Academic studies have found that hospitals treating a higher proportion of low-income patients are more likely than others to have higher readmission rates. The accompanying Kaiser Health News analysis is the first to examine the issue on an individual-hospital level for 3,119 facilities.
For the story, KHN looked at congestive heart failure, which is the most common cause of rehospitalization for Medicare patients. Readmission rates came from Medicare's Hospital Compare Web site, which publishes risk-adjusted rates for heart failure and two other conditions (pneumonia and heart attacks). The data cover patients who were readmitted within 30 days of discharge between July 2007 and June 2010. KHN excluded hospitals that Medicare said didn't have enough heart failure patients to fairly judge how well they did.
KHN relied on Medicare's declaration of whether a hospital's readmission rate was substantially better (lower), worse (higher) or average compared with the national readmission rate, which was 24.8 percent of patients. Medicare is cautious in its judgment: Of the hospitals in KHN's analysis, 92 percent were rated as having average readmission rates, so only true outliers are labeled as better or worse than average.
To gauge the socioeconomic status of each hospital's patient population, KHN relied on an index that the Centers for Medicare & Medicaid Services (CMS) uses to decide whether a hospital deserves "Disproportionate Share Hospital" (DSH) payments because it treats an excess of poor patients. That index, which CMS calculates and publishes for individual hospitals, is based on the prevalence of admitted patients who qualify for Medicaid, the joint federal-state health program for the poor, or Medicare's Supplemental Security Income benefit for the poor and disabled.
KHN divided the hospitals into five groups based on their number of low-income patients: Most Poor Patients (the 20 percent with the highest DSH index); Above Average Number of Poor Patients (second 20 percent); Average Number of Poor Patients (third 20 percent); Below Average Number of Poor Patients (fourth 20 percent); Fewest Poor Patients (bottom 20 percent). KHN excluded hospitals for which CMS reported no low-income patients out of concern about data irregularities or shortcomings in hospital reporting.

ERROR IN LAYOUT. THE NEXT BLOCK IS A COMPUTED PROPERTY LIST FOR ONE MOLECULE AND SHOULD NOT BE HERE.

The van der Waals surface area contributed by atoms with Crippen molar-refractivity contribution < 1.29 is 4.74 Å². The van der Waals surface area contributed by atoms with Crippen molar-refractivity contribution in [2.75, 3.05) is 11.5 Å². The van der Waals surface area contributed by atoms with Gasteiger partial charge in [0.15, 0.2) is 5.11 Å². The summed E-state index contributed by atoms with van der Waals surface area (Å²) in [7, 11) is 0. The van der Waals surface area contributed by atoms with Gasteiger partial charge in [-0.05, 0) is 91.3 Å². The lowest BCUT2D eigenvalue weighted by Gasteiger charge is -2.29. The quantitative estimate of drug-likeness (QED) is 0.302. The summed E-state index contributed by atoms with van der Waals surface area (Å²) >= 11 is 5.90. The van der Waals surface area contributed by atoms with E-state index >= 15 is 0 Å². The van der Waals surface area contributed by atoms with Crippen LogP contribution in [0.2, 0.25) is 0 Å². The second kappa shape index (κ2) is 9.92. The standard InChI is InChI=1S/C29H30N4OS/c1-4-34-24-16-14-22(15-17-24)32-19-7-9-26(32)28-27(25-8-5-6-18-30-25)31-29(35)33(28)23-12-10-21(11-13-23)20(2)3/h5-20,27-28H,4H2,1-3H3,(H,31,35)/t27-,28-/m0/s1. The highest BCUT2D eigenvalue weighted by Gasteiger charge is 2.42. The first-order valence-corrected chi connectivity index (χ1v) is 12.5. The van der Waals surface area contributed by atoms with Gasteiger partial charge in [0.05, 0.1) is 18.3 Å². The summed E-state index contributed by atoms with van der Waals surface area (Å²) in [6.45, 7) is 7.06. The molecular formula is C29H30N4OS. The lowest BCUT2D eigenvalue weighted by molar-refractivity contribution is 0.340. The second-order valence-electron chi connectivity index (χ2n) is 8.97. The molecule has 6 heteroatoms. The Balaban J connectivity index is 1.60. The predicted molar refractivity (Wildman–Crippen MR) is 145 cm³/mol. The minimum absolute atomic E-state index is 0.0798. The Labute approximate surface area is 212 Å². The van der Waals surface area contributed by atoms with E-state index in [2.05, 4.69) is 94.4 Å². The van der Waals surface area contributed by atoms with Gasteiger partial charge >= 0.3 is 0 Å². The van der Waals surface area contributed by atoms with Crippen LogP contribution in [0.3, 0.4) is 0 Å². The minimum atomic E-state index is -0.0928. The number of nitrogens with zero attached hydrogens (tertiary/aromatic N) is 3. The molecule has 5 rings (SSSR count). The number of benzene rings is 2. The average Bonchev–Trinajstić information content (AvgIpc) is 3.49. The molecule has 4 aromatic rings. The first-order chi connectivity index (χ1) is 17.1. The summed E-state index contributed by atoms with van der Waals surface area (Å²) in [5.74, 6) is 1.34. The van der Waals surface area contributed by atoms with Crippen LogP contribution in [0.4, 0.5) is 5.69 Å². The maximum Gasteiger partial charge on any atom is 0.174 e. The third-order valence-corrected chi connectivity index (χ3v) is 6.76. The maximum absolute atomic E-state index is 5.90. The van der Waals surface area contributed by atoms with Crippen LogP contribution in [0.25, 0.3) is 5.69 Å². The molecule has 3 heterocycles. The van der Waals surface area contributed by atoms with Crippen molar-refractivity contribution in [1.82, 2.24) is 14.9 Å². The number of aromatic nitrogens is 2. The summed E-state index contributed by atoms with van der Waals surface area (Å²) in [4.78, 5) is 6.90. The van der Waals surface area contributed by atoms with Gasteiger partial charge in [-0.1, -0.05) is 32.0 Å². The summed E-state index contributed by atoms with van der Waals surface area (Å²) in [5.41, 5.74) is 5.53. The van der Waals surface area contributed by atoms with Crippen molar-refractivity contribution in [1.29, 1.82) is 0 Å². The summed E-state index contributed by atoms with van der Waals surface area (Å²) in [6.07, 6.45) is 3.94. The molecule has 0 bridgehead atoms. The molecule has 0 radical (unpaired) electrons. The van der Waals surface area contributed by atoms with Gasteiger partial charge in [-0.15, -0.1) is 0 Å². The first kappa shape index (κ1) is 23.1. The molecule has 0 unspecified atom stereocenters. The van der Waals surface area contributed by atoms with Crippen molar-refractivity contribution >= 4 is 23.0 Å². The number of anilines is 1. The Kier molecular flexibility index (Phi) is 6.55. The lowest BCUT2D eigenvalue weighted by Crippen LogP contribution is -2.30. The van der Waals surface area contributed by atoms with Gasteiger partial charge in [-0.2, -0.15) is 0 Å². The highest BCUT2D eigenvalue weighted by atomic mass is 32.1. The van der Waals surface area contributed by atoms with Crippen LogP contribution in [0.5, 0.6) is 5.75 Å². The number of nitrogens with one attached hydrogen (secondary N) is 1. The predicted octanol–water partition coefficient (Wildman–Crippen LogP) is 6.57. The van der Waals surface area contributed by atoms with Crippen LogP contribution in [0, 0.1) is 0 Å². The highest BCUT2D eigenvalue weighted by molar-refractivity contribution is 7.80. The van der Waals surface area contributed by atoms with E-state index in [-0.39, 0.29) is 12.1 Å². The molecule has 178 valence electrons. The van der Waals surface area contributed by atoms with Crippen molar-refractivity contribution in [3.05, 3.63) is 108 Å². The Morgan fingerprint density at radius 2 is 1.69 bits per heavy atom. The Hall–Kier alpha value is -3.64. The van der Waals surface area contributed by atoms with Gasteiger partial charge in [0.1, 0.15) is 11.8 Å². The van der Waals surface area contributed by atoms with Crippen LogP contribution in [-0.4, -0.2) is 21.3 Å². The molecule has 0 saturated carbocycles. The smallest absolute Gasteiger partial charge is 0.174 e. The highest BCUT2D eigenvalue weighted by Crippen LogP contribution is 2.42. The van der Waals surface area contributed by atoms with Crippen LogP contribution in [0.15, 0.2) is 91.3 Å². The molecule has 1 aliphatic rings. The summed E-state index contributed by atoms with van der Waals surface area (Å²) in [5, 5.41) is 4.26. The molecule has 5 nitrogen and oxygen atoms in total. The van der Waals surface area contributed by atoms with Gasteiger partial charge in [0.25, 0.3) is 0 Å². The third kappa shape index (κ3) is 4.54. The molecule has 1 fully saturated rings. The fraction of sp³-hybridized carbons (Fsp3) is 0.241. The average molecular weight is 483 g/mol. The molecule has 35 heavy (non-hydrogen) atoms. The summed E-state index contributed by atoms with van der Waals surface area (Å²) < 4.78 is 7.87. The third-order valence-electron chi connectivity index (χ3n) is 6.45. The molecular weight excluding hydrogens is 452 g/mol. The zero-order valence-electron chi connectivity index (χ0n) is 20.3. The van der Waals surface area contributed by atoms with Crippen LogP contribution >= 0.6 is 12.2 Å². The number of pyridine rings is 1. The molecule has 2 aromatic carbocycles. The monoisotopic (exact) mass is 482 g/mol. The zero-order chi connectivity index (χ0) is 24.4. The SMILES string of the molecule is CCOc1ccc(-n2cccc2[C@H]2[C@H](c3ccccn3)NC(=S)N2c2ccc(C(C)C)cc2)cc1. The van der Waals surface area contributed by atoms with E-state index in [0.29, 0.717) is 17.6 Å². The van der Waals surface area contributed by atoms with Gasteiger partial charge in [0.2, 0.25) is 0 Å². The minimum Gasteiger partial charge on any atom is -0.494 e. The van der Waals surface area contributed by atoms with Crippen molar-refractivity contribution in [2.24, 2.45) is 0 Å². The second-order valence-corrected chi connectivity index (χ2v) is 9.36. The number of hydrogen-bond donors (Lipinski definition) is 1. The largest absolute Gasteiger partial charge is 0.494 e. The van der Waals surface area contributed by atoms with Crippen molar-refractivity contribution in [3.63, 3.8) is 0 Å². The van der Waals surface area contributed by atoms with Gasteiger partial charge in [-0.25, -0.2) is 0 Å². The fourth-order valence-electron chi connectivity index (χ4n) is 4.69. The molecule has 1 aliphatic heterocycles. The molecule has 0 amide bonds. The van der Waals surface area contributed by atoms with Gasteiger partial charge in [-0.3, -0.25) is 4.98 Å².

The analysis showed that 11.7 percent of the Most Poor Patients hospitals were ranked by Medicare as having worse readmission rates than the national average. Only 4.3 percent of the rest of the hospitals had worse-than-average readmission rates. In other words, those hospitals with the largest share of poor patients were 2.7 times as likely to have high readmission rates.
KHN devised its analysis after discussions with a number of experts: Paul Matsui, executive director at the Advisory Board; Eric Hammelman, a vice president in the analytics division of Avalere Health; Ashish Jha, a professor at the Harvard School of Public Health; and Karen Joynt, an instructor at Harvard School of Public Health. KHN discussed its approach with Patrick Conway, CMS's chief medical officer and director of the agency's Office of Clinical Standards and Quality. He said using the DSH formula was "a reasonable adjustment," one that officials have discussed using in the future in CMS's analyses.
Academic studies have noted the link between readmissions and poverty. A study that Joynt and Jha published in Circulation: Cardiovascular Quality and Outcomes found that patients discharged from hospitals in counties with low median incomes were more likely to be readmitted. They also found that hospitals with fewer financial resources -- those that were publicly owned, lacked cardiac services or had fewer nurses -- were more likely to have more readmissions.
A study commissioned by CMS last year found hospitals with a higher proportion of poor patients had "slightly higher readmission rates" for heart failure. That study, by Harlan Krumholz of the Yale-New Haven Hospital Center for Outcomes Research and Evaluation, also found that many hospitals with lots of poor patients had the same readmission rates as did hospitals with fewer such patients. Because of that, the study concluded "that hospitals with a higher share of lower income patients can perform at least as well on readmission measures."
The KHN analysis did not take race into account. But both the CMS study and a paper published by Jha and Joynt found that hospitals where many of the patients are black are more likely than others to have high readmission rates.